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Environmental fate & pathways

Distribution modelling

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Administrative data

Endpoint:
distribution modelling
Type of information:
calculation (if not (Q)SAR)
Remarks:
Migrated phrase: estimated by calculation
Adequacy of study:
key study
Study period:
2004
Reliability:
2 (reliable with restrictions)
Rationale for reliability incl. deficiencies:
other: Peer reviewed data

Data source

Reference
Reference Type:
secondary source
Title:
Unnamed
Year:
2004

Materials and methods

Model:
calculation according to Mackay, Level I
Calculation programme:
Trent University (1999 & 2004). Fugacity-based Environmental Equilibrium Partitioning Model. Version 2.2.
Release year:
2 002
Media:
air - biota - sediment(s) - soil - water

Test material

Reference
Name:
Unnamed
Type:
Constituent

Study design

Test substance input data:
- Molar mass: 116.07 g/mol
- Data temperature: 25 °C
- Water solubility: 407,000 g/m³
- Vapour pressure: 4.8 x 10-3 Pa
- log Pow: -2.61
- Melting point: 84.2 ºC
- Reaction half-life estimates for
- Air: 29.3 hours
- Water: 208 hours
- Soil: 208 hours
- Sediment: 832 hours

Results and discussion

Percent distribution in media

Air (%):
0
Water (%):
100
Soil (%):
0
Sediment (%):
0
Susp. sediment (%):
0
Biota (%):
0
Aerosol (%):
0

Any other information on results incl. tables

    
The material was modeled as a Type 1 chemical, i.e., it was assumed  capable of partitioning into all media. A more correct approach would  have been to model the material as a Type 2 chemical with a Z value of  zero or near-zero in air and an initial estimate of Z in water of 1.0.  This partitioning model would be calculated using the equivalence  approach instead of the fugacity calculation. However, the required  partition coefficients for Type 2 chemicals are not those used for Type 1  chemicals and were not available. Appropriate partition coefficients are  not readily estimated for Type 2 chemicals. In the absence of data,  errors and uncertainty from using estimated parameters would be likely to  counteract any improved accuracy from using a better model. Consequently,  more detailed modeling would be unlikely to significantly affect the  prediction of environmental fate if greater water solubility were assumed  (Zwater = 1.0).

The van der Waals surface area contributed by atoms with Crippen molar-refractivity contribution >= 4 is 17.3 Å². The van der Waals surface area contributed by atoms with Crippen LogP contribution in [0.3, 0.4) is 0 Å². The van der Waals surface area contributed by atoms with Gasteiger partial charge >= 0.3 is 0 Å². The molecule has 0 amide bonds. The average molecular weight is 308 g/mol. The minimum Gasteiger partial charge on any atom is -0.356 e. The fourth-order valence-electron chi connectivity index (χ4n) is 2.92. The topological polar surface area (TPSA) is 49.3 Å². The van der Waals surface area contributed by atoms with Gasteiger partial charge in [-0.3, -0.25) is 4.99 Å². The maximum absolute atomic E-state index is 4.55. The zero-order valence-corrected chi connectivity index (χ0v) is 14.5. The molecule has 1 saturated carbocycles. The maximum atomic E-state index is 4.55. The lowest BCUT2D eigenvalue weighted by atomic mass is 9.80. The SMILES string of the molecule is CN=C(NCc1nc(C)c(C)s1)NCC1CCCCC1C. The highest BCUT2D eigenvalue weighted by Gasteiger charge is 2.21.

Resulting distributions of maleic acid (resulting from hydrolysis of maleic anhydride) were:
Level II
Air: < 0.01%
Water: 100%
Soil: 0.0%
Sediment: 0.0%
Resulting distributions of maleic acid (resulting from hydrolysis of  maleic anhydride) were:
Level III
Air:       0.0%
Water:       50%
Soil:       50%
Sediment: 0.02%

Applicant's summary and conclusion